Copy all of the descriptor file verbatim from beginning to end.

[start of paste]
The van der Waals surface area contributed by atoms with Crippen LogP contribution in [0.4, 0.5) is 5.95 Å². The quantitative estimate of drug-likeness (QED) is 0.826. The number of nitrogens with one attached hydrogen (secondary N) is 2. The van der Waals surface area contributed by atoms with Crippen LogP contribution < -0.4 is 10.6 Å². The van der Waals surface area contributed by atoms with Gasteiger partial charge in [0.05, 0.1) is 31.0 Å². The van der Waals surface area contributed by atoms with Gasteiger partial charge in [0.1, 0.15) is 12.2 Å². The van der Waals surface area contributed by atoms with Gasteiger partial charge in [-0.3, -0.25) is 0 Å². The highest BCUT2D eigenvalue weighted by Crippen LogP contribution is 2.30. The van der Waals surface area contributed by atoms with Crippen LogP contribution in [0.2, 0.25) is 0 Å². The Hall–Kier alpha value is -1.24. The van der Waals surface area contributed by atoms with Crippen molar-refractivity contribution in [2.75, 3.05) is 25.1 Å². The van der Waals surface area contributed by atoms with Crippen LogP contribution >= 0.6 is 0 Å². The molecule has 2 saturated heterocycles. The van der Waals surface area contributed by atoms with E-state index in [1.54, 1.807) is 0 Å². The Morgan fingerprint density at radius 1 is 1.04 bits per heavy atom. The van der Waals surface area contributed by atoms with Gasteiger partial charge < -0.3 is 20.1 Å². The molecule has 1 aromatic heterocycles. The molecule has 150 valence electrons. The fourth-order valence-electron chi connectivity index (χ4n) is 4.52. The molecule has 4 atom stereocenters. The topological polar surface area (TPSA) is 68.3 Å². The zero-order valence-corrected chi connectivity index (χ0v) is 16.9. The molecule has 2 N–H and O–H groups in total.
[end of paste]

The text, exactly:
The van der Waals surface area contributed by atoms with Crippen LogP contribution in [0.4, 0.5) is 5.95 Å². The quantitative estimate of drug-likeness (QED) is 0.826. The number of nitrogens with one attached hydrogen (secondary N) is 2. The van der Waals surface area contributed by atoms with Crippen LogP contribution < -0.4 is 10.6 Å². The van der Waals surface area contributed by atoms with Gasteiger partial charge in [0.05, 0.1) is 31.0 Å². The van der Waals surface area contributed by atoms with Gasteiger partial charge in [0.1, 0.15) is 12.2 Å². The van der Waals surface area contributed by atoms with Gasteiger partial charge in [-0.3, -0.25) is 0 Å². The highest BCUT2D eigenvalue weighted by Crippen LogP contribution is 2.30. The van der Waals surface area contributed by atoms with Crippen LogP contribution in [0.2, 0.25) is 0 Å². The Hall–Kier alpha value is -1.24. The van der Waals surface area contributed by atoms with Crippen molar-refractivity contribution in [2.75, 3.05) is 25.1 Å². The van der Waals surface area contributed by atoms with Crippen LogP contribution >= 0.6 is 0 Å². The molecule has 2 saturated heterocycles. The van der Waals surface area contributed by atoms with E-state index in [1.54, 1.807) is 0 Å². The Morgan fingerprint density at radius 1 is 1.04 bits per heavy atom. The van der Waals surface area contributed by atoms with Gasteiger partial charge < -0.3 is 20.1 Å². The molecule has 1 aromatic heterocycles. The molecule has 150 valence electrons. The fourth-order valence-electron chi connectivity index (χ4n) is 4.52. The molecule has 4 atom stereocenters. The topological polar surface area (TPSA) is 68.3 Å². The zero-order valence-corrected chi connectivity index (χ0v) is 16.9. The molecule has 2 N–H and O–H groups in total.